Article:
So I decided to to a dedicated fan cable. This is where I soldered the new wires onto
the remains of the old ones:(click image for full res)
Overview:(click image for full res)
And this is how I planned to connect the fans at that point:(click image for full res)Making a Custom Fan Controller
As some of you may know, the SP120's are not exactly all that quiet on 12 V. Now,
I could just use the old 5 V or 7 V wire switcheroo mod, but that would not give
me very good control over the fan speed. Since I don't yet know what the temps
are going to be like, and since I will need this machine to be as quiet as possible,
I have decided to make a custom fan controller.
The idea of this is not so much to constantly change the fan speeds, but to be able
to adjust the fan speed to the optimal level and then leave it at that, possibly
changing it if it gets very hot in summer. But other than that, I won't be tinkering
around with fan speeds all the time on this, it's more of a set-and-forget thing.The Phobya Fan Splitter PCB
First things first: I needed some connectors. So I desoldered this Xigmatek fan splitter.(click image for full res)The New PCB
Then I soldered those connectors onto a new PCB, along with a variable resistor.(click image for full res)Cutting it down to Size
Obviously it couldn't stay like that.(click image for full res)
And another angle:(click image for full res)The Backside
I gotta say: This was one tricky bastard. I'm talking about tweezers and taking more
than an hour to solder these few wires. To be honest I would have required an additional
pair of hands, doing it like this wasn't really an optimal solution. Since my soldering
iron can't be adjusted I ended up melting off some of the insultation on the wires (they
heat up extremely quickly since they're so short and tiny).
The red tape was just for supporte. To give it a bit of extra strength and to compensate
for the melted insulation I've encased the connections with epoxy glue.
If I was to do this more often I would definitely get a proper soldering iron and make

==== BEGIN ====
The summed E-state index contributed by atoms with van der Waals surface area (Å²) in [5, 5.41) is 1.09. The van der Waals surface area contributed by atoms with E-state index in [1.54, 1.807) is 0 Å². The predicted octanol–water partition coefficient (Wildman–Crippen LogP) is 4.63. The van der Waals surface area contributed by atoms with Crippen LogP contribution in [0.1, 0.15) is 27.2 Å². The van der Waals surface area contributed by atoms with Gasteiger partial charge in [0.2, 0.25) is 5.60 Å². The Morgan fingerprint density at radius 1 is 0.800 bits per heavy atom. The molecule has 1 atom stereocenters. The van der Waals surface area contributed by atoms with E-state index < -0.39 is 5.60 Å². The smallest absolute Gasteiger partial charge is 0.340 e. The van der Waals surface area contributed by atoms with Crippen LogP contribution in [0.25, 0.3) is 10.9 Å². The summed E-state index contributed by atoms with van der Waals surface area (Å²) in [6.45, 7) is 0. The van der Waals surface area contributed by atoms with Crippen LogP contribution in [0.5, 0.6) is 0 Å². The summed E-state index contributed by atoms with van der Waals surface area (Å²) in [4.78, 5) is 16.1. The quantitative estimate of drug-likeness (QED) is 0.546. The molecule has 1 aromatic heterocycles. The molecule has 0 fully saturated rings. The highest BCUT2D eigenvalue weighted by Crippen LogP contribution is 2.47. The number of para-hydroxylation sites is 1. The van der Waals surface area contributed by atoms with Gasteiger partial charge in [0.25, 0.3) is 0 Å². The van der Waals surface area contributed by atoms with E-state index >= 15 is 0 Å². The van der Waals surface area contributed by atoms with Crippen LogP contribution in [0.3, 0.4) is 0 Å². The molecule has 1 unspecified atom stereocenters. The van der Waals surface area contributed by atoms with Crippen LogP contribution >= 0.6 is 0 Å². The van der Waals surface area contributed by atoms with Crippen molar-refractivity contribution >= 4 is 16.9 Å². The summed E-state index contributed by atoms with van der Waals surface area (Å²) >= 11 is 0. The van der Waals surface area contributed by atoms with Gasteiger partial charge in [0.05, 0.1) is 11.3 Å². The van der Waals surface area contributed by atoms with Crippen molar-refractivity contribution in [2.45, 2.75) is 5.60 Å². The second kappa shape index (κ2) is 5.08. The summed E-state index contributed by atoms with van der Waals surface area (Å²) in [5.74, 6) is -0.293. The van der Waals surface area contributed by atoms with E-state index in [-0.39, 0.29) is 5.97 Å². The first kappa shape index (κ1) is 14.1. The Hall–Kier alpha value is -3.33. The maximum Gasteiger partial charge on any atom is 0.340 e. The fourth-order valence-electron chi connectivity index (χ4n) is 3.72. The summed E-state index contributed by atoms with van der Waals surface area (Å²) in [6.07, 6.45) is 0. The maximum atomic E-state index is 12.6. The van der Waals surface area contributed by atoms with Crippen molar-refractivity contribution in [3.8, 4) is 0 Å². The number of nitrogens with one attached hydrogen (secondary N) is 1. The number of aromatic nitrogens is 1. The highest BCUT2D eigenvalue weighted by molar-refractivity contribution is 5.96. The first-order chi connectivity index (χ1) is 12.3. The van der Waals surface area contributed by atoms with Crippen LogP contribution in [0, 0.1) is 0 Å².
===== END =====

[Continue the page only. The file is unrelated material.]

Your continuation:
myself some sort of contraption which could hold everything in place so that I could do
some properly precise work.(click image for full res)It Lives!
Yeah, despite the not exactly stellar soldering job it works as planned. And there are
no loose connections or anything like that. I applied some force to the connectors while
it was running, no problem at all. So it might not look very nice, but it's solid,
especially once it has some additional strength from the glue (the 4 pin connector does
wiggle around quite a bit when I take out the plug, so that definitely needs additional
I certainly won't be doing it again just to get the soldering perfect since it's working
without flaw. (click image for full res)Fan Controller - Finished
I strengthened the fan controller with quite a substantial amount of epoxy glue. It might
not be the prettiest, but it won't be visible and it's pretty much bomb proof at this point.PSU - Finished (More or Less)
There's still some very minor finishing touches to be applied, but it's as good as done.24 Pin - Detail
There's a minor mistake in my lacing in the middle lacing section. Ah well, stuff happens...Fan Cable
This cable connects to the fan controller, hence only the 12 V wire. Obviously I couldn't
use the same technique for this as for the 24 pin.Back Panel - ProgressPaint
Since I don't want to repaint the entire panel, I used this to paint each hole individually.
Yes, it was a rather slow process.(click image for full res)Back Panel - Inner Side
This side had not been painted yet. I thought this would provide some good contrast to see
the difference.(click image for full res)Back Panel - Outer Side
The screw holes won't be painted, since they won't be visible (also, they are threaded).(click image for full res)Back Panel - Test Fit
It fits nice and snug, and it's all solid and good.(click image for full res)Back Panel - M/B Test Fit
The M/B fits nicely to the new back panel. The I/O shield lines up perfectly.
You can also see the screws used to mount the panel. As you can see, there's no nuts involved, the threads
are directly in the back panel. It's thick enough for this to work nicely, as long as you're not too brutal there's
no danger of ripping the threads out of the aluminium.(click image for full res)Reservoir ModdingThe Problem